President Obama and the Labor Department announced their plan on Tuesday to propose new rules regarding overtime pay for both private and public sector employees. Currently, the U.S. Department of Labor only requires employers to pay their workers overtime if they make less than $23,661 per year, a threshold that Mr. Obama wants to raise to $50,440.
While labor organizations such as the AFL-CIO applauded the new proposal, business advocacy groups warned that the increased cost of doing business in America will end up hurting the middle-class, instead of raising wages as intended.
National Federation of Independent Business legal counsel-woman Beth Milito argued that, “Promoting someone to manager is going to be an expensive proposition for many small businesses and the result will be less mobility and fewer opportunities for workers”.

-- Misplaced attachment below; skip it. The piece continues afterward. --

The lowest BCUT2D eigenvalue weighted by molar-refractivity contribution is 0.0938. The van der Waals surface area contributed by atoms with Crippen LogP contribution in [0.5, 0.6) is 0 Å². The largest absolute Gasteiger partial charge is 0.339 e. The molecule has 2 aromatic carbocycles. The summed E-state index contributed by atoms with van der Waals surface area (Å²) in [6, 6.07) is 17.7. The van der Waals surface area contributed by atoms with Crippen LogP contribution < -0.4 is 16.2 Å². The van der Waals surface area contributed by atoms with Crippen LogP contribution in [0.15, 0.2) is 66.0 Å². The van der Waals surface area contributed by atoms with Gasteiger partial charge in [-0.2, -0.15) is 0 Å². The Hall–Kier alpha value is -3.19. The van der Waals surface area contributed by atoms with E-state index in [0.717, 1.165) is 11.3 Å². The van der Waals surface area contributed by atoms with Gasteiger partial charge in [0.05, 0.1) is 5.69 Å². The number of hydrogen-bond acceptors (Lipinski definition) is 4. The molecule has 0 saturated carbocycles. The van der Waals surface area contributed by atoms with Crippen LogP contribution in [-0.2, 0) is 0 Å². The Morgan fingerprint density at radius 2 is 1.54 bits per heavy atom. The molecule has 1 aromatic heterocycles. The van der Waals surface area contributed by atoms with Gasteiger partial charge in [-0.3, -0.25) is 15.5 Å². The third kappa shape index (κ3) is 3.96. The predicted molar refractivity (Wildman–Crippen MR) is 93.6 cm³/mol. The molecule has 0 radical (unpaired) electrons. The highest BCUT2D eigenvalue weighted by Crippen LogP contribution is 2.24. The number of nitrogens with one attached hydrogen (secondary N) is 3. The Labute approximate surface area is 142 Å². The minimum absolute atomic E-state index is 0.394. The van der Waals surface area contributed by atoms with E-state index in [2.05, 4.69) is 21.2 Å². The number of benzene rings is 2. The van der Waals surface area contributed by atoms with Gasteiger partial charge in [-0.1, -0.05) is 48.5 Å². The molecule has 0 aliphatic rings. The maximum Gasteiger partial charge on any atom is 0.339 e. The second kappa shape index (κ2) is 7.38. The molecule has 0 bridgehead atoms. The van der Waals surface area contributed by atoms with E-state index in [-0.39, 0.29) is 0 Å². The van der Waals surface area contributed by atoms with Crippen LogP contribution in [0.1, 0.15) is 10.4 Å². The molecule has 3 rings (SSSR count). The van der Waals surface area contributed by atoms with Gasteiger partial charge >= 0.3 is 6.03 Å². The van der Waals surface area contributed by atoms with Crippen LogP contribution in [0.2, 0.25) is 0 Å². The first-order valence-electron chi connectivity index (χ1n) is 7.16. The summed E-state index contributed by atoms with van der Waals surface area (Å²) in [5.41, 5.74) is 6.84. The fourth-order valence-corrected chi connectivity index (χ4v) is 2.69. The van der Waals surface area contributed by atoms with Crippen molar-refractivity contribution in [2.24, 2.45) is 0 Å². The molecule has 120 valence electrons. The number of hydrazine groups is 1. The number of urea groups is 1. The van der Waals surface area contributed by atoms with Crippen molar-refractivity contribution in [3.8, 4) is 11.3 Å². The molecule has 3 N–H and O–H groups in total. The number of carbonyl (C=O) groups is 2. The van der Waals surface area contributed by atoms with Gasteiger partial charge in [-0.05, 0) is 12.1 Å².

President Obama wrote an editorial in the Huffington Post today entitled “A Hard Day’s Work Deserves a Fair Day’s Pay”, which described why he was proposing the new wage standards and claimed that the new rules would cover almost 5 million people if and when the changes take affect next year.
The Fair Labor Standards Act (1938) authorizes the president to set minimum wage, overtime pay, and child-labor requirements via the Wage and Hour Division of the Labor Department. The changes are subject to a 60 day public comment period however, which could give Congress the fire-power to propose its own legislation that would repeal the new standards.
President Obama will announce the details of his plan on Thursday at a public rally in Wisconsin.
[USA Today] [Huffington Post]